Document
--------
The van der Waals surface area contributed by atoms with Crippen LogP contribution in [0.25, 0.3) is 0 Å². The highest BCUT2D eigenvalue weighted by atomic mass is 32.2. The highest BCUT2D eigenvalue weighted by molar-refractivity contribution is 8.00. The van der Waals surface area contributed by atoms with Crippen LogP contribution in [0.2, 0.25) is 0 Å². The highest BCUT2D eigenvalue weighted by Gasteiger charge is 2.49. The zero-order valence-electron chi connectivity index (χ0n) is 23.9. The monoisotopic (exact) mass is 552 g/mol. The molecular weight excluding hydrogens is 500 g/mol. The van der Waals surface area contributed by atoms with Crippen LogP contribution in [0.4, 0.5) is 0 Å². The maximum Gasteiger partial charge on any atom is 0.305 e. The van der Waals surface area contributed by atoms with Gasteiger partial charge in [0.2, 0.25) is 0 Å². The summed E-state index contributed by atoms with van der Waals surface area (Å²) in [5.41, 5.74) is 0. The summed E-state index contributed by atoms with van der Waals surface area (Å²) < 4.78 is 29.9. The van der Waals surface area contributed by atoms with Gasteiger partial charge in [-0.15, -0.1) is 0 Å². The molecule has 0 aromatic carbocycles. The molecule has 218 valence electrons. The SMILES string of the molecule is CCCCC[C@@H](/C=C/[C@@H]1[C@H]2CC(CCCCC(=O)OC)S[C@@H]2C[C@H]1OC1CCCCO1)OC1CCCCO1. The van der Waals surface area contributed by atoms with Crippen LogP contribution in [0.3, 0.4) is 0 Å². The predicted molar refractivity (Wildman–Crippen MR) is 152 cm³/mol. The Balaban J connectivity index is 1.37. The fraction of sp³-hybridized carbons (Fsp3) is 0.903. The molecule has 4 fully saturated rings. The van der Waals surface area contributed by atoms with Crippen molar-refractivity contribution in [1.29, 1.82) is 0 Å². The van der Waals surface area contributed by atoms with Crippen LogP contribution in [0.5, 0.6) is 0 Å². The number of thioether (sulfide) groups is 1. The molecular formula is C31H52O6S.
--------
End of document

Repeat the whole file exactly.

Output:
The van der Waals surface area contributed by atoms with Crippen LogP contribution in [0.25, 0.3) is 0 Å². The highest BCUT2D eigenvalue weighted by atomic mass is 32.2. The highest BCUT2D eigenvalue weighted by molar-refractivity contribution is 8.00. The van der Waals surface area contributed by atoms with Crippen LogP contribution in [0.2, 0.25) is 0 Å². The highest BCUT2D eigenvalue weighted by Gasteiger charge is 2.49. The zero-order valence-electron chi connectivity index (χ0n) is 23.9. The monoisotopic (exact) mass is 552 g/mol. The molecular weight excluding hydrogens is 500 g/mol. The van der Waals surface area contributed by atoms with Crippen LogP contribution in [0.4, 0.5) is 0 Å². The maximum Gasteiger partial charge on any atom is 0.305 e. The van der Waals surface area contributed by atoms with Gasteiger partial charge in [0.2, 0.25) is 0 Å². The summed E-state index contributed by atoms with van der Waals surface area (Å²) in [5.41, 5.74) is 0. The summed E-state index contributed by atoms with van der Waals surface area (Å²) < 4.78 is 29.9. The van der Waals surface area contributed by atoms with Gasteiger partial charge in [-0.15, -0.1) is 0 Å². The molecule has 0 aromatic carbocycles. The molecule has 218 valence electrons. The SMILES string of the molecule is CCCCC[C@@H](/C=C/[C@@H]1[C@H]2CC(CCCCC(=O)OC)S[C@@H]2C[C@H]1OC1CCCCO1)OC1CCCCO1. The van der Waals surface area contributed by atoms with Crippen LogP contribution in [0.3, 0.4) is 0 Å². The predicted molar refractivity (Wildman–Crippen MR) is 152 cm³/mol. The Balaban J connectivity index is 1.37. The fraction of sp³-hybridized carbons (Fsp3) is 0.903. The molecule has 4 fully saturated rings. The van der Waals surface area contributed by atoms with Crippen molar-refractivity contribution in [1.29, 1.82) is 0 Å². The van der Waals surface area contributed by atoms with Crippen LogP contribution in [0.5, 0.6) is 0 Å². The number of thioether (sulfide) groups is 1. The molecular formula is C31H52O6S.